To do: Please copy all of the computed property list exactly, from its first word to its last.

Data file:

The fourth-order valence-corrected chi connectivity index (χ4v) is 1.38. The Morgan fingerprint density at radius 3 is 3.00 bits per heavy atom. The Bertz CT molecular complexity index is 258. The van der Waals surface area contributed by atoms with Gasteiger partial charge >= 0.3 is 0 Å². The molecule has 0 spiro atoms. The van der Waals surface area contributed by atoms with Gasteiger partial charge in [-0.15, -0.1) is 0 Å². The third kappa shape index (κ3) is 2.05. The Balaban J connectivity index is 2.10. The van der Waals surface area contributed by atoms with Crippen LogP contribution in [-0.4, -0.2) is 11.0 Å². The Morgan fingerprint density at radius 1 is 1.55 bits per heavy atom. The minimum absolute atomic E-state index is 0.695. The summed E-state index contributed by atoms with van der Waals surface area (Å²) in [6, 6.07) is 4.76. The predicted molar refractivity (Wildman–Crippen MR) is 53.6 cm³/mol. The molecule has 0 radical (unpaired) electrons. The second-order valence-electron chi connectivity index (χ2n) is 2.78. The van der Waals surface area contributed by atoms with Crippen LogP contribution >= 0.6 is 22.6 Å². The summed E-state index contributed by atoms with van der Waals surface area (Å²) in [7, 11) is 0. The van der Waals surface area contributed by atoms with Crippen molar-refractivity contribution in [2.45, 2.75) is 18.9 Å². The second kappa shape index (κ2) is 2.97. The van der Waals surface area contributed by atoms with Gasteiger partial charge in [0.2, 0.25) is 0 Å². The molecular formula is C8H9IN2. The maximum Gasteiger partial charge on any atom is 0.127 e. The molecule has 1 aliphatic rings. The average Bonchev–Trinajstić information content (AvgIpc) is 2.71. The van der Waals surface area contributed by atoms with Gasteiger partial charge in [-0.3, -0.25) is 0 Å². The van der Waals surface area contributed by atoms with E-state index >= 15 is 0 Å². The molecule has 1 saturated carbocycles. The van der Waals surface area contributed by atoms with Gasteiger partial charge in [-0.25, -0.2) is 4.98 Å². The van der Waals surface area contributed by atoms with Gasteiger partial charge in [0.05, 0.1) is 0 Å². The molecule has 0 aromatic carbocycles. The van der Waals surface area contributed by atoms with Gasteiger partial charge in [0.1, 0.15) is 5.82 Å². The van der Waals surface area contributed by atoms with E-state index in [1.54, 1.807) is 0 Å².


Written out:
The fourth-order valence-corrected chi connectivity index (χ4v) is 1.38. The Morgan fingerprint density at radius 3 is 3.00 bits per heavy atom. The Bertz CT molecular complexity index is 258. The van der Waals surface area contributed by atoms with Gasteiger partial charge >= 0.3 is 0 Å². The molecule has 0 spiro atoms. The van der Waals surface area contributed by atoms with Gasteiger partial charge in [-0.15, -0.1) is 0 Å². The third kappa shape index (κ3) is 2.05. The Balaban J connectivity index is 2.10. The van der Waals surface area contributed by atoms with Crippen LogP contribution in [-0.4, -0.2) is 11.0 Å². The Morgan fingerprint density at radius 1 is 1.55 bits per heavy atom. The minimum absolute atomic E-state index is 0.695. The summed E-state index contributed by atoms with van der Waals surface area (Å²) in [6, 6.07) is 4.76. The predicted molar refractivity (Wildman–Crippen MR) is 53.6 cm³/mol. The molecule has 0 radical (unpaired) electrons. The second-order valence-electron chi connectivity index (χ2n) is 2.78. The van der Waals surface area contributed by atoms with Crippen LogP contribution >= 0.6 is 22.6 Å². The summed E-state index contributed by atoms with van der Waals surface area (Å²) in [7, 11) is 0. The van der Waals surface area contributed by atoms with Crippen molar-refractivity contribution in [2.45, 2.75) is 18.9 Å². The second kappa shape index (κ2) is 2.97. The van der Waals surface area contributed by atoms with Gasteiger partial charge in [0.2, 0.25) is 0 Å². The molecular formula is C8H9IN2. The maximum Gasteiger partial charge on any atom is 0.127 e. The molecule has 1 aliphatic rings. The average Bonchev–Trinajstić information content (AvgIpc) is 2.71. The van der Waals surface area contributed by atoms with Gasteiger partial charge in [-0.3, -0.25) is 0 Å². The van der Waals surface area contributed by atoms with E-state index >= 15 is 0 Å². The molecule has 1 saturated carbocycles. The van der Waals surface area contributed by atoms with Gasteiger partial charge in [-0.25, -0.2) is 4.98 Å². The van der Waals surface area contributed by atoms with Gasteiger partial charge in [0.05, 0.1) is 0 Å². The molecule has 0 aromatic carbocycles. The van der Waals surface area contributed by atoms with Gasteiger partial charge in [0.1, 0.15) is 5.82 Å². The van der Waals surface area contributed by atoms with E-state index in [1.54, 1.807) is 0 Å².